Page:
The Life Of A Camera

In the age of the digital camera, it might seem like a pretty far off time when film didn’t just exist, but it was the only means of recording daily life. People spent their hard earned money to acquire the latest camera and rolls of film and chemistry. There wasn’t “instant gratification” in the process but the process was an art form in of itself. Once someone had a camera they would load it with the film, or plates, and carefully capture the images of their lives. This process was limited to the number of exposures on a roll, which in the early days wasn’t very many (or the very early days only one image at a time).

So there was a process, a relationship, between the photographer and the film camera. But what happened to all these cameras? Some of them were destroyed by the elements, left forgotten in sheds, garages, basements, and attics. Some were passed down as heirlooms through families inspiring the next generation of photographers. Some ended up lost to the advances of technology, ultimately landing in antique stores, junk stores, and flea markets with the possibility of a new life with each passer by.

So this brings me to my story. I am bit of historical photography enthusiast (to say the least). I LOVE old cameras, old photographs, and basically anything photography from the late 1800s-early 1900s. I browse the antique stores, flea markets, and thrift shops looking for the next piece of history in photographic form that I can learn a little from.

A few weeks ago, I was browsing on eBay. I like to look at cameras that have bellows because a lot of times they are pretty old and from the turn of the century. There is just something so incredibly beautiful to me about the wood of the camera next to the leather bellows, and brass lenses. So I happened upon this camera, that from the photo I could tell was a bellows camera. I suspected from the photos that seller couldn’t figure out how to open the camera because there were several photos but none of the camera actually open. For $3, I figured I was willing to take a risk and buy the camera. If nothing else it could be a cool piece of an art project.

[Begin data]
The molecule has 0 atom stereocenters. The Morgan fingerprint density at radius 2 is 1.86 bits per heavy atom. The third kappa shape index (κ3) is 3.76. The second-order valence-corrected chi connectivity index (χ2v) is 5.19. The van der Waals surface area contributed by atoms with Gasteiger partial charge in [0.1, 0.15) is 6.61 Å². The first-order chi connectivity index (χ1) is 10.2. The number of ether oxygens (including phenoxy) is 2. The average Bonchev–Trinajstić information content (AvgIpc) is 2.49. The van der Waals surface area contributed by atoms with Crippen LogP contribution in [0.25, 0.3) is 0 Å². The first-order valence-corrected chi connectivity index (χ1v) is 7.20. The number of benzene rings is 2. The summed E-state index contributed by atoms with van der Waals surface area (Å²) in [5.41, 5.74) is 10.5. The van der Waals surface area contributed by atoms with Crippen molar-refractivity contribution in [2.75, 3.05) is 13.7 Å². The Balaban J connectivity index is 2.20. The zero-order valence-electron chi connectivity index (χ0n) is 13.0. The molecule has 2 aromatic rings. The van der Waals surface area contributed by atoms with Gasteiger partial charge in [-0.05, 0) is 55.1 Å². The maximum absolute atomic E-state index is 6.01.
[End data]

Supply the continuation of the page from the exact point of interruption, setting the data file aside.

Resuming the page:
So the camera arrived looking a lot like the photos I had seen online.


Not much to study, except some nice patina and a Kodak stand.One of the sides was broken so I knew the back would be a bit tricky to get off. So I started with the front. I got a pretty beautiful surprise when I opened up my camera.


It was a beautiful, early 1900s Kodak No 3-A camera. It is slightly ironic to someone of the 21st century that this camera is described as a “pocket camera” but in its heyday this camera would have been a lot smaller than its predecessors. The shutter fires perfectly, the bellows are in almost mint condition, so in my book for $3 this was a deal!

After admiring the beauty of the craftsmanship of the camera, I decided to work on getting the back of the camera off. I am not sure why, maybe it’s just the curiosity in me, but I love taking apart a camera. I think it just amazes me to see how its all put together. I finally managed to get the back off and I was pretty surprised at what I found.

There are several signatures/addresses written in pencil inside the back panel of camera. They were all from different locations-one from Jeff, Indiana:

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Another from Louisville, Kentucky:

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And the third in Montreal, Canada:


There are also some other unusual things in the writing including personal addresses, $20.00 (or possibly $2000), 7-1-12 (I am assuming to be a date).

I am still sleuthing to try figure out who the former owner of this camera might have been. It could just be regular person who liked to take family photos, or maybe it was a professional photographer who used this camera as their livelihood. Whatever the case, this camera has had a very interesting life possibly traveling between countries throughout time and owners.

It is the first time I have ever found writing inside a camera. I have found names on the outside of cameras and cases before. Sometimes you even find a roll of undeveloped film inside, but this experience is entirely new to me.

It’s strange to think, but each of these film cameras we see has been a part of history. Whether it was recording a family’s vacations, or documenting news stories, photography has played a pretty important role history.

It seems kind of like fate that the camera ended up with me. I am always looking for a new photographic mystery, curious to learn a little history in the process. So this is my new mystery, learning a little about the life of this camera.


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